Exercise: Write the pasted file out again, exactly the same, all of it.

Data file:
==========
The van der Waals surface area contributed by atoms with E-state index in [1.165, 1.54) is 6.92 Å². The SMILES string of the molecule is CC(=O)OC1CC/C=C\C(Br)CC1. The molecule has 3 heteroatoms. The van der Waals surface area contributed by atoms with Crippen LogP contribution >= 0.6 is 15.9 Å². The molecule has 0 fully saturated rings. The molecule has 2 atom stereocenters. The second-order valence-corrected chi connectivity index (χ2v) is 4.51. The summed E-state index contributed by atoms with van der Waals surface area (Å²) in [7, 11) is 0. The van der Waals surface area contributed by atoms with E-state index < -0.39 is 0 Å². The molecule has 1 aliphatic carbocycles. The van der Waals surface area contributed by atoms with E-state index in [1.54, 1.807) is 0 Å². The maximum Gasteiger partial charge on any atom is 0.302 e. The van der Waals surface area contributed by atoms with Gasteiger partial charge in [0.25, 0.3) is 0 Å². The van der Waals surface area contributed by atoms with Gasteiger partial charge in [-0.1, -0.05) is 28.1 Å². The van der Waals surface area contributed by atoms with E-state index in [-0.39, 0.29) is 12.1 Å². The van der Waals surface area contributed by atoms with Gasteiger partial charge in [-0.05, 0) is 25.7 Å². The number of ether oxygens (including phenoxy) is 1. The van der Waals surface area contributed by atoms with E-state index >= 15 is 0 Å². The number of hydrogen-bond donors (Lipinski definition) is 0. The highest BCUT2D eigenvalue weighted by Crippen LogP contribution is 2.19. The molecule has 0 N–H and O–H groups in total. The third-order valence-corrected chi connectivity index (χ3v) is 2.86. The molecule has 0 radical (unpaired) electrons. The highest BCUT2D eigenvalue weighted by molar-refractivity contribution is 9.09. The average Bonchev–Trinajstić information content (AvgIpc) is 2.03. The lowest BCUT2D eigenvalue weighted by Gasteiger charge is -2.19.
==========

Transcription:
The van der Waals surface area contributed by atoms with E-state index in [1.165, 1.54) is 6.92 Å². The SMILES string of the molecule is CC(=O)OC1CC/C=C\C(Br)CC1. The molecule has 3 heteroatoms. The van der Waals surface area contributed by atoms with Crippen LogP contribution >= 0.6 is 15.9 Å². The molecule has 0 fully saturated rings. The molecule has 2 atom stereocenters. The second-order valence-corrected chi connectivity index (χ2v) is 4.51. The summed E-state index contributed by atoms with van der Waals surface area (Å²) in [7, 11) is 0. The van der Waals surface area contributed by atoms with E-state index < -0.39 is 0 Å². The molecule has 1 aliphatic carbocycles. The van der Waals surface area contributed by atoms with E-state index in [1.54, 1.807) is 0 Å². The maximum Gasteiger partial charge on any atom is 0.302 e. The van der Waals surface area contributed by atoms with Gasteiger partial charge in [0.25, 0.3) is 0 Å². The van der Waals surface area contributed by atoms with Gasteiger partial charge in [-0.1, -0.05) is 28.1 Å². The van der Waals surface area contributed by atoms with E-state index in [-0.39, 0.29) is 12.1 Å². The van der Waals surface area contributed by atoms with Gasteiger partial charge in [-0.05, 0) is 25.7 Å². The number of ether oxygens (including phenoxy) is 1. The van der Waals surface area contributed by atoms with E-state index >= 15 is 0 Å². The number of hydrogen-bond donors (Lipinski definition) is 0. The highest BCUT2D eigenvalue weighted by Crippen LogP contribution is 2.19. The molecule has 0 N–H and O–H groups in total. The third-order valence-corrected chi connectivity index (χ3v) is 2.86. The molecule has 0 radical (unpaired) electrons. The highest BCUT2D eigenvalue weighted by molar-refractivity contribution is 9.09. The average Bonchev–Trinajstić information content (AvgIpc) is 2.03. The lowest BCUT2D eigenvalue weighted by Gasteiger charge is -2.19.